Update: A Bethesda representative replied to Polygon. While they initially stated “a small number of players with a large quantity of scrap are experiencing a display issue causing their Scrap Box to appear empty,” they later provided another statement:
“Our initial investigation indicated that this was a display issue, and that no items had gone missing. However, we have since found that a small number of players have in fact experienced a loss of scrap items after placing them into the Scrap Box and then loading into a world. Resolving this issue is currently our top priority. We are also exploring ways to restore the missing items.”
Regarding the claims that private servers were “recycled”, Bethesda denied it, stating it was due to either glitches or that they had already looted that container on another server.
“When a Fallout 1st member starts a Private World, a dedicated world is launched on an [Amazon Web Services] server. Players who have seen looted containers upon login may be experiencing the expected behavior upon log out and log in. Loot is instanced for each player in containers. As Fallout 76 players know, if you loot a container on one server, and then log out and log back in to another server, the container remains in a ‘looted’ state for a period of time.”
Regarding private worlds being not-so private, the Bethesda representative stated “We understand this is not what players expected for their Private Worlds. We are looking to provide an option in an upcoming patch that will allow Fallout 1st members to restrict access to their servers more completely.”
On top of the collective shock and awe at the cost of Fallout 76’s premium membership- Fallout 1st– it seems the private servers of the premium membership are not private, and the infinite storage Scrapbox deletes all a players scrap instead.
Forbes reports that players logging into a brand-new “private” world are finding dead NPCs and that areas have already been looted. This may imply new worlds are actually older ones, or duplicates of existing ones. Players are also reporting they cannot prevent players entering their worlds. Worlds are listed on the server list, and anyone can walk in.
In addition, the unlimited storage Scrap Box from the Fallout 1st membership is reportedly deleting Scrap (items used for crafting) rather than storing it. As one user explains on the Fallout 76 subreddit:
my buddy was telling me how the scrapbox works so i place one on my own private server & fill with all but my bulks & junk for sale, 400lbs free in my stash & all junk & flux in the scrapbox. I hop to his private server & hang out at his camp while i wait to help a trade. Noticing it couldnt hold bulks he tells me he just broke them down. So i do the same & put them in his scrapbox.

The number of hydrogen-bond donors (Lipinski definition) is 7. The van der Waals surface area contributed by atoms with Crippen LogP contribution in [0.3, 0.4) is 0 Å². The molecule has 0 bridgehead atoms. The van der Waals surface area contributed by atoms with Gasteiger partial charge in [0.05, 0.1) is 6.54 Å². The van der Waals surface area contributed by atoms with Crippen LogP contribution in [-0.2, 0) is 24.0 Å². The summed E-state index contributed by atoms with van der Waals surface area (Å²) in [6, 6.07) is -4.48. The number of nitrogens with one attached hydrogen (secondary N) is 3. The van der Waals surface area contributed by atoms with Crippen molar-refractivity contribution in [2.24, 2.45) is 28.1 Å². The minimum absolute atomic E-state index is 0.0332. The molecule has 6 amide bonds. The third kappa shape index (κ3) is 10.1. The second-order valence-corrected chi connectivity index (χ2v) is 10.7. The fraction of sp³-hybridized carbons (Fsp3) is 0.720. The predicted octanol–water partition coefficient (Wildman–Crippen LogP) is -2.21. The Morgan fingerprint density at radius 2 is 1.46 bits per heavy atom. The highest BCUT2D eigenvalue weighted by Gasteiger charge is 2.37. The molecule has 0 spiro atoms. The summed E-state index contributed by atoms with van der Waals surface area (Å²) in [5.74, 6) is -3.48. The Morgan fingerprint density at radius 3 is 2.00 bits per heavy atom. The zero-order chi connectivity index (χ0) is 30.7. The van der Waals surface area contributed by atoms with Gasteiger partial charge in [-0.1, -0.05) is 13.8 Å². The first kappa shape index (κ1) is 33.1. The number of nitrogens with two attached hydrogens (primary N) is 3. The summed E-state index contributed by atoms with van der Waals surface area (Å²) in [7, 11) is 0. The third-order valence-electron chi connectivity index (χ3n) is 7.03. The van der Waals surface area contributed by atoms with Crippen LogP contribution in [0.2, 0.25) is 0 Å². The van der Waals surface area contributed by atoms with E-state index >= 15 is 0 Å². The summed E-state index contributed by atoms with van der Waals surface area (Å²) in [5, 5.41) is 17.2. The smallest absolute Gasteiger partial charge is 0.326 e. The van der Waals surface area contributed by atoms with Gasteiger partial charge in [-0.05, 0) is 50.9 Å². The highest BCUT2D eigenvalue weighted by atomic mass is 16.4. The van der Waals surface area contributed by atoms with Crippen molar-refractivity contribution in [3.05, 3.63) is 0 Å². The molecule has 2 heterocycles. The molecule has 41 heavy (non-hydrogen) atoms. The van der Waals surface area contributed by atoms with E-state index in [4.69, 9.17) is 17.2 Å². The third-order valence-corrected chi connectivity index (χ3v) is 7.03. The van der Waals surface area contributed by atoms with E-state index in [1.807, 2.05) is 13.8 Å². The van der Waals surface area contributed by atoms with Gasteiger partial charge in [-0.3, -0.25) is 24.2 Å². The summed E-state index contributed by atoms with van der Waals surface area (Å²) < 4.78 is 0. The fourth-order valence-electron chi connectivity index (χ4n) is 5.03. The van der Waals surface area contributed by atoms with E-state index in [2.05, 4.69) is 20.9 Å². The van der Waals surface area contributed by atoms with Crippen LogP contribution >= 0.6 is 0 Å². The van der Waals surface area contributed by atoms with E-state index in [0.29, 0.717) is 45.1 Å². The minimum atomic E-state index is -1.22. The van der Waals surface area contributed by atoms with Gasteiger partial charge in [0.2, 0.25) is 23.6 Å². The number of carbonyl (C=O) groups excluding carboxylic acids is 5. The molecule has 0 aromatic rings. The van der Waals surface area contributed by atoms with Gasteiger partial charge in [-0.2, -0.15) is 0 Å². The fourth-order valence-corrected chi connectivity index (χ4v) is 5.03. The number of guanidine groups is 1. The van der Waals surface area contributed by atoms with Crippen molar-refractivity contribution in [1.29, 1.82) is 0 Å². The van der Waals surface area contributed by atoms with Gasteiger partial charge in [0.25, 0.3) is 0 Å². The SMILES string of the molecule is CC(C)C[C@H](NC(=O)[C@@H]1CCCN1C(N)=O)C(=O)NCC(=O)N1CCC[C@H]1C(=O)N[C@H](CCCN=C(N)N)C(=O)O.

I leave to go help the trade, then in that adventure world notice i have no scrap to mod a weapon. I figure i have to pull out the scrap & put in actual stash first but scrapbox is empty. Head to my own private server & same, its all gone.. adhesive, ballistic fiber, flux, acid, oh the vault steel.. Even head back to his & try his box..empty.
Customer service replied to the user. While developers are reportedly looking into the issue, they advised the user try “Traveling to a public world and opening a Scrapbox crafted by another player”, “Traveling to another player’s private world and opening a Scrapbox crafted by another player”, “Restarting the game client”, and “Uninstalling and reinstalling the game.”
Players are warning each other not to use Scrapboxes until the issue is resolved. While the subreddit’s unofficial bug-thread has narrowed down some instances of when this occurs, they can only replicate the effect “about 1 / 20’ish times.” It should also be noted another bug discovered was that “Scrap Boxes from one Fallout 1st Member cannot be accessed by another”, making some of the customer service’s earlier advice unviable.
The Fallout 1st membership costs $12.99 for one month, or $99.99 for one year. Having two of the memberships major selling features fail in this manner could not be worse for Bethesda, or players. The service also offers 1,650 Atoms a month and monthly Atomic Shop sales, a survival tent, ranger armor outfit, and exclusive icons and emotes.
Fallout 76 has been plagued with issues both in-game and in real life. While Bethesda Director and Executive Producer Todd Howard stated he “knew we were gonna have a lot of bumps,” the issues have been numerous and serious.
When the game was launched, it was discovered to be heavily buggy (as documented by Internet Historian and Joseph Anderson (Editor’s Note: Niche Gamer is not affiliated with either of these YouTube accounts, nor it support any allegations made in these videos). This resulted in extremely low reviewer and user scores. In addition, several special edition items were not as advertised, or had to be recalled.
In case you missed it, our story on the Fallout 76 power helmets that had to be recalled has been updated with new information.
Fallout 76 is now available for Windows PC, PlayStation 4, and Xbox One. In case you missed it – you can find our very thorough review for the game here.